#misinformation #factchecking #debunk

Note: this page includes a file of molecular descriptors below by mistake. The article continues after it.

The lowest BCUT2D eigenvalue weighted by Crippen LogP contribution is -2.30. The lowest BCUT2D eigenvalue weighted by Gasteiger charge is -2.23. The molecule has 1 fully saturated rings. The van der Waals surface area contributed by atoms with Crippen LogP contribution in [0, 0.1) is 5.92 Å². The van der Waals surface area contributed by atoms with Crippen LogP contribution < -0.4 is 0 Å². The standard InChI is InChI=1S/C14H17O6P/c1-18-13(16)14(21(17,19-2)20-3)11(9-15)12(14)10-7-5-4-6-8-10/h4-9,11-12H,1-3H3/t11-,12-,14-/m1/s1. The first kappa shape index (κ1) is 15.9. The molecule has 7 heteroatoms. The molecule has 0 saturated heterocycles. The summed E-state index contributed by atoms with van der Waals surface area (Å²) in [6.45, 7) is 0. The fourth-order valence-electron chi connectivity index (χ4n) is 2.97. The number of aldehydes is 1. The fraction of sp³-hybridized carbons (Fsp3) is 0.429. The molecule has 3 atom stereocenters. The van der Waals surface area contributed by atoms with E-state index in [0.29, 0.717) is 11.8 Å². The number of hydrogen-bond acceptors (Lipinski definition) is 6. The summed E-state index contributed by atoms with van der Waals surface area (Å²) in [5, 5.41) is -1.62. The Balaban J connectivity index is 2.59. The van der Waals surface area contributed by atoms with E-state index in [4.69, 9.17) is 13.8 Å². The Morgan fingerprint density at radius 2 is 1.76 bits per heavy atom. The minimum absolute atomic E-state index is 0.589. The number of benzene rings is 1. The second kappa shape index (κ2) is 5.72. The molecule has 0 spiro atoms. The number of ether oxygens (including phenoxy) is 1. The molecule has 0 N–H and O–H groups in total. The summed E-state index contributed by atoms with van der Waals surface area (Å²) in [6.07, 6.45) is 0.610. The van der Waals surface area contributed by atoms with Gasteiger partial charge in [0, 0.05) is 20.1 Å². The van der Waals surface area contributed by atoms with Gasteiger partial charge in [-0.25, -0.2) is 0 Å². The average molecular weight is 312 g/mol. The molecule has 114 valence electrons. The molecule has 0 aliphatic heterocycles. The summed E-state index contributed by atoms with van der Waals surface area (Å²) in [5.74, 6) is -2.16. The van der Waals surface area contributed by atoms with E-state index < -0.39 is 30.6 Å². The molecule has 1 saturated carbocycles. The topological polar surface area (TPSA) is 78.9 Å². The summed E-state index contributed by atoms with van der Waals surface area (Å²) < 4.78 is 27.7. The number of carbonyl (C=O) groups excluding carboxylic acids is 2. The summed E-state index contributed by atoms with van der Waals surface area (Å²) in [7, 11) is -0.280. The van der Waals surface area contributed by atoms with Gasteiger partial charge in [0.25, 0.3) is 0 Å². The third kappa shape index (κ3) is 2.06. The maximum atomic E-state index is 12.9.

Fact-checkers want people to both read and remember their misinformation debunks. Retrieval practice is one way to increase memory, thus multiple-choice quizzes may be a useful tool for fact-checkers. We tested whether exposure to quizzes improved people’s accuracy ratings for fact-checked claims and their memory for specific information within a fact check. Across three experiments, 1551 US-based online participants viewed fact checks (either health- or politics-related) with or without a quiz. Overall, the fact checks were effective, and participants were more accurate in rating the claims after exposure. In addition, quizzes improved participants’ memory for the details of the fact checks, even 1 week later. However, that increased memory did not lead to more accurate beliefs. Participants’ accuracy ratings were similar in the quiz and no-quiz conditions. Multiple-choice quizzes can be a useful tool for increasing memory, but there is a disconnect between memory and belief.